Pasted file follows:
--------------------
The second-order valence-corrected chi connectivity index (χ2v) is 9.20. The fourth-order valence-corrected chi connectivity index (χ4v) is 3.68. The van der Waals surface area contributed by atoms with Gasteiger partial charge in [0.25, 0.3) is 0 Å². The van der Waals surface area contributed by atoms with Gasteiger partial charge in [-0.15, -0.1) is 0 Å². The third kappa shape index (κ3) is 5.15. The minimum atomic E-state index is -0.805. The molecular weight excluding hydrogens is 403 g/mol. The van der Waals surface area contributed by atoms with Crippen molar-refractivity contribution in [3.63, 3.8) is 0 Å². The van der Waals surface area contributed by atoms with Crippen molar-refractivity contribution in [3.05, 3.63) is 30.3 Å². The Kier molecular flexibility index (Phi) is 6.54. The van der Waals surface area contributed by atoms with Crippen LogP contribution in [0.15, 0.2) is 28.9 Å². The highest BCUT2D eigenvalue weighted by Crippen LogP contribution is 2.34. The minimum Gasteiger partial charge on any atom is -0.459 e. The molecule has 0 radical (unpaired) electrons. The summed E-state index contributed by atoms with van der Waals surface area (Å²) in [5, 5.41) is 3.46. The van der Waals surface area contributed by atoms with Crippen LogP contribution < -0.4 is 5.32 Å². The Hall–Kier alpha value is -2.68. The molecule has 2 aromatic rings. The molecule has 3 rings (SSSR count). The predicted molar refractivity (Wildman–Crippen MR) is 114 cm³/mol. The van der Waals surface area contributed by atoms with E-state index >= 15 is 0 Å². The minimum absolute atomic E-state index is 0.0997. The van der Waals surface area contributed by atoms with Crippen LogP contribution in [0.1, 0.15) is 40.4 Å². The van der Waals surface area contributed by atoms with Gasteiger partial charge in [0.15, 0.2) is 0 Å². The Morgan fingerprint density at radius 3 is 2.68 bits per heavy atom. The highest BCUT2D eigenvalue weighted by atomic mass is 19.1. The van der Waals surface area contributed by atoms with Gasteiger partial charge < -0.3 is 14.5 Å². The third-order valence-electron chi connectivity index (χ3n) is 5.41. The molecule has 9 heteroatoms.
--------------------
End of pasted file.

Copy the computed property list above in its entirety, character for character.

The second-order valence-corrected chi connectivity index (χ2v) is 9.20. The fourth-order valence-corrected chi connectivity index (χ4v) is 3.68. The van der Waals surface area contributed by atoms with Gasteiger partial charge in [0.25, 0.3) is 0 Å². The van der Waals surface area contributed by atoms with Gasteiger partial charge in [-0.15, -0.1) is 0 Å². The third kappa shape index (κ3) is 5.15. The minimum atomic E-state index is -0.805. The molecular weight excluding hydrogens is 403 g/mol. The van der Waals surface area contributed by atoms with Crippen molar-refractivity contribution in [3.63, 3.8) is 0 Å². The van der Waals surface area contributed by atoms with Crippen molar-refractivity contribution in [3.05, 3.63) is 30.3 Å². The Kier molecular flexibility index (Phi) is 6.54. The van der Waals surface area contributed by atoms with Crippen LogP contribution in [0.15, 0.2) is 28.9 Å². The highest BCUT2D eigenvalue weighted by Crippen LogP contribution is 2.34. The minimum Gasteiger partial charge on any atom is -0.459 e. The molecule has 0 radical (unpaired) electrons. The summed E-state index contributed by atoms with van der Waals surface area (Å²) in [5, 5.41) is 3.46. The van der Waals surface area contributed by atoms with Crippen LogP contribution < -0.4 is 5.32 Å². The Hall–Kier alpha value is -2.68. The molecule has 2 aromatic rings. The molecule has 3 rings (SSSR count). The predicted molar refractivity (Wildman–Crippen MR) is 114 cm³/mol. The van der Waals surface area contributed by atoms with E-state index >= 15 is 0 Å². The minimum absolute atomic E-state index is 0.0997. The van der Waals surface area contributed by atoms with Crippen LogP contribution in [0.1, 0.15) is 40.4 Å². The van der Waals surface area contributed by atoms with Gasteiger partial charge in [0.15, 0.2) is 0 Å². The Morgan fingerprint density at radius 3 is 2.68 bits per heavy atom. The highest BCUT2D eigenvalue weighted by atomic mass is 19.1. The van der Waals surface area contributed by atoms with Gasteiger partial charge < -0.3 is 14.5 Å². The third-order valence-electron chi connectivity index (χ3n) is 5.41. The molecule has 9 heteroatoms.